In today's heated political climate, the increasingly coarse, rude, and disrespectful ways in which politicians interact have become a growing concern. Yet, while name-calling, personal insults, or ad hominem attacks are commonly disliked by voters, writing them off as ineffective communication strategies seems premature. Perhaps these rhetorical strategies are persuasive…at least to some people. In our recent study, we explored the unexpected ways in which this kind of disrespectful rhetoric, often referred to as "political incivility," can sway people's opinions.

Is Incivility Persuasive?

We surveyed over three thousand adults from Switzerland and the U.S. about their views on a controversial political issue. Everyone read a message designed to sway their views on the issue. In each country, some people received a message with a civil tone ("I can respect that some people may think differently"). Others received a message with a much less civil tone ("Frankly, every other opinion is bullshit"). After receiving the messages, we asked everyone to indicate their stance on the issue again, allowing us to measure whether they were persuaded or not. 

Given the widespread public distaste for rudeness in politics, we expected the uncivil messages to be the least persuasive. Surprisingly, this was not the case. We didn't find any evidence that the uncivil messages were less persuasive than the civil ones. Then again, we also didn't find evidence that the uncivil messages were more persuasive either.

We think these results could mean that there's a tension inherent to uncivil rhetoric. On the one hand, people think it's inappropriate. On the other hand, incivility shocks, attracts attention, and is sometimes even perceived as entertaining. As a result, people might find themselves more engaged with and likely to recall uncivil political messaging. On the balance, then, the harms and benefits of incivility may cancel each other out, resulting in as much persuasion as a civil message.

Is Incivility a Matter of Taste?

It could be that incivility is "a matter of taste," and there are some people who will be especially swayed by it. Based on this intuition, we examined whether voters with populist leanings might be more drawn to this style of communication, in line with the populist inclination to challenge traditional political etiquette. Indeed, we found that populist supporters in the U.S. were more receptive to incivility. This suggests a link between the populist mindset and a preference for more rough-and-tumble communication styles.

However, this was not the case in Switzerland, where populist supporters were not particularly swayed by incivility. The contrasting responses can be linked to the differing political and cultural contexts of the two countries.

In the U.S., a sharp political divide and strong anti-establishment sentiment might have heightened the appeal of uncivil discourse among populists. In contrast, Switzerland's consensus-based political culture and the prevalence of the populist Swiss People's Party likely create a less conducive environment for uncivil rhetoric, reflecting the nation's general aversion to divisive politics.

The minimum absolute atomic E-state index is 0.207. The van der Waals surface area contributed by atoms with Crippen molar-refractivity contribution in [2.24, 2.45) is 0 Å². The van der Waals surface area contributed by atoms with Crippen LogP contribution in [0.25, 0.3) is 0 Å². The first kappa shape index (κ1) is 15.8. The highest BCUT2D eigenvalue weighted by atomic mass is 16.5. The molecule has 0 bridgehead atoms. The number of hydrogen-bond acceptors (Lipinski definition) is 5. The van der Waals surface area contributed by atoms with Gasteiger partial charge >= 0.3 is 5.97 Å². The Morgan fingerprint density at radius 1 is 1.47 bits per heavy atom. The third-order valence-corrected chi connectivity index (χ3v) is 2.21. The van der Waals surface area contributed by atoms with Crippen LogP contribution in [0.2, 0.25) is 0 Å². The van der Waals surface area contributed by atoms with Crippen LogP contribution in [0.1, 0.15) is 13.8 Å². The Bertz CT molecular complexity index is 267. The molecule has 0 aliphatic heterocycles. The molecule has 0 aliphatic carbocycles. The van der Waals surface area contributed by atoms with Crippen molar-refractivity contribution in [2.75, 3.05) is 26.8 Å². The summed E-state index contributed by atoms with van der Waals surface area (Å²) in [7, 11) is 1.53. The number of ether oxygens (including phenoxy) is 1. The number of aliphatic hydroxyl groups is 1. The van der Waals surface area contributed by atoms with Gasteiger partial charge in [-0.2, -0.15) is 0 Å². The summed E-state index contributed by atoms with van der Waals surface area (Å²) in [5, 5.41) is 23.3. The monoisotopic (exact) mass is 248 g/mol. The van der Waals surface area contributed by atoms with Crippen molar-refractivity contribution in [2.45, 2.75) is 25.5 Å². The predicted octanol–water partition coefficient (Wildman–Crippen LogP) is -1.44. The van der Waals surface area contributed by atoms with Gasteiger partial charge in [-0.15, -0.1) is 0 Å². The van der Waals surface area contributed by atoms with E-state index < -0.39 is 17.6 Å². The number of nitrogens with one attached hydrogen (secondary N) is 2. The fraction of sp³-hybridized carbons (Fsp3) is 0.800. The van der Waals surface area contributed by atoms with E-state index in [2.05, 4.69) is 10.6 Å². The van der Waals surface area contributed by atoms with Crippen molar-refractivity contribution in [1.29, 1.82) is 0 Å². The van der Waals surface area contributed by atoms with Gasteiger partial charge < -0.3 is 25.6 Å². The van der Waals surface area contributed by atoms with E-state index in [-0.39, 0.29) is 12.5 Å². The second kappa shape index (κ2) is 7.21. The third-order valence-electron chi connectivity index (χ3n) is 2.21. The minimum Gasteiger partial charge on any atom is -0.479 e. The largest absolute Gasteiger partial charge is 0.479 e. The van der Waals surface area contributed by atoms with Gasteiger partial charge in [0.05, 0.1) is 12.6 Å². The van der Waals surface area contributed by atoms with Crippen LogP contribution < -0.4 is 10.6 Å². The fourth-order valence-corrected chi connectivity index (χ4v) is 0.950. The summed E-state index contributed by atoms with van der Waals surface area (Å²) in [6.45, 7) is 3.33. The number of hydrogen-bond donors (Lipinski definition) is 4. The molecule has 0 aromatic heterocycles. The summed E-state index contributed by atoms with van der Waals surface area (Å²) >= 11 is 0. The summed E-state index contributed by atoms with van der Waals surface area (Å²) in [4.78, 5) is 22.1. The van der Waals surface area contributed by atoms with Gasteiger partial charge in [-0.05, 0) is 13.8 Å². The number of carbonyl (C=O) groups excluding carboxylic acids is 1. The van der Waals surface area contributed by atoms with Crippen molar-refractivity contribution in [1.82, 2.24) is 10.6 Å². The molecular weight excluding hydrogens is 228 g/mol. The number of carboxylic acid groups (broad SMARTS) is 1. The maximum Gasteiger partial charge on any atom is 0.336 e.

Beyond political ideology, we also found that other character traits mattered. We explored the possibility that uncivil rhetoric might resonate more among people with the "aggressive" personality traits often ascribed to populist supporters.

One set of personality traits we focused on was the so-called "Dark Triad": Machiavellianism, narcissism, and psychopathy. These traits, which involve manipulation, self-centeredness, and a lack of empathy, may predispose individuals to favor the blunt and aggressive nature of uncivil communication in political interactions. Sure enough, in both Switzerland and the U.S., individuals with "darker" personalities—especially those high in psychopathy—tended to be more persuaded by uncivil messages.

Conclusion

Overall, our research highlights the complex and multifaceted influence of political incivility on public opinion. While conventional wisdom might suggest that the coarseness and disrespect in politics would necessarily repel voters, these tactics do not uniformly decrease message persuasiveness.

These findings, backed by evidence from both Switzerland and the U.S., open up some intriguing possibilities for campaign strategies. They imply that politicians might opt to strategically use incivility to capture voters' attention, while simultaneously safeguarding the persuasiveness of their messages. More than that, we found that incivility can persuade more than civility when targeting specific segments of the electorate.

Indeed, for populist voters (in the U.S.) and those with a "darker" personality profile, incivility isn't just tolerable; it's compelling.


For Further Reading

Vargiu, C., Nai, A., & Valli, C. (2024). Uncivil yet persuasive? Testing the persuasiveness of political incivility and the moderating role of populist attitudes and personality traits. Political Psychology. Advance online publication. https://doi.org/10.1111/pops.12969


Chiara Vargiu is a PhD candidate at the University of Lausanne where she studies perceptions and evaluations of elite incivility.

Alessandro Nai is Associate Professor of Political Communication at the University of Amsterdam. His work deals with the dark side of politics.

Chiara Valli is a PhD student at the University of Bern with a focus on the psychological underpinnings of political information processing.